McBean arrives at the beaches of those poor Plain-Belly Sneetches just in time—when they are feeling as lowly and small as ever. Calling himself the "Fix-it-Up Chappie" (Sneetches.30), McBean claims he can solve their problems. Sure, he's going to charge them three bucks a pop, but his "work is one hundred per cent guaranteed" (Sneetches.33).
Hmmm. This guy's starting to sound like an infomercial. A manipulative one at that. He alternates between star-giving and star-taking away without blinking an eye. Sounds like a con artist to us.
Dr. Seuss may have been a little more cynical. See, McBean is a capitalist at heart, and Seuss doesn't seem to be in the capitalist fan club. McBean wants every cent he can squeeze from those Sneetches, and he plays off their Sneetchy desires to get it. He keeps the demand for his services high, and as long as the Sneetches are always trying to one-up each other, McBean's got the cash a-flowing.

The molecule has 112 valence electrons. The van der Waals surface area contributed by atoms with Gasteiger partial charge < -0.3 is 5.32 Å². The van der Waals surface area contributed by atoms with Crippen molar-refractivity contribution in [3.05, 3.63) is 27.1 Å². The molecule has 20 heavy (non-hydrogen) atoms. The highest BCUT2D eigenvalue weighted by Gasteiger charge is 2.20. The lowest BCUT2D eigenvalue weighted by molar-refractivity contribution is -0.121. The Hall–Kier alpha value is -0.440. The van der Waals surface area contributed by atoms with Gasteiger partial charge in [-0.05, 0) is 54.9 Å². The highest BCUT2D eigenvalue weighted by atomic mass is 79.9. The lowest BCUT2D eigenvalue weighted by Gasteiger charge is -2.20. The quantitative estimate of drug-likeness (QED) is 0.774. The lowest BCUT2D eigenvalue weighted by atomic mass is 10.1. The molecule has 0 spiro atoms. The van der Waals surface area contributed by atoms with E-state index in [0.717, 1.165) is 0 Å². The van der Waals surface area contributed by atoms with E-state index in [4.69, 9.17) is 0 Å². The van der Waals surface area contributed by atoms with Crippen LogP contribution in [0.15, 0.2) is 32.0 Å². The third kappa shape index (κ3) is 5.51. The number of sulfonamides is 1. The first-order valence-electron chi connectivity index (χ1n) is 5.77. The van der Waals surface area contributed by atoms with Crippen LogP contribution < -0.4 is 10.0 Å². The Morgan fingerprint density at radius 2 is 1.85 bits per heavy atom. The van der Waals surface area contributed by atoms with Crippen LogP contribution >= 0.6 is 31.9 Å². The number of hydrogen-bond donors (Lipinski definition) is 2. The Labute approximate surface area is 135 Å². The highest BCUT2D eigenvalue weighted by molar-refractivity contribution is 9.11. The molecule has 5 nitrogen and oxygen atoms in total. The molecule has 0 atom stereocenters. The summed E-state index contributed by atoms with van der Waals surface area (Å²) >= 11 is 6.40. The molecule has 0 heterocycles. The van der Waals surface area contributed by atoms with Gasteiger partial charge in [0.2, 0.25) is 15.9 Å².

But how does McBean have this power over the Sneetches?
Maybe the only power McBean really holds is his ability to build the Star-Off and Star-On machines. But guess what? That's enough. The Sneetches don't seem to have a means to produce stars on their own. So when McBean arrives with his know how, that's that. He who has the machine has the power—it's Supply and Demand 101.
Once the cash flow is gone, so is McBean. As he drives away, he chants, "No. You can't teach a Sneetch" (Sneetches.92). Thankfully, he seems to be wrong on this one at least.
Don't forget to sneak a peek at McBean's machines in the "Symbols, Imagery, Allegory" section if you want to dig a bit deeper.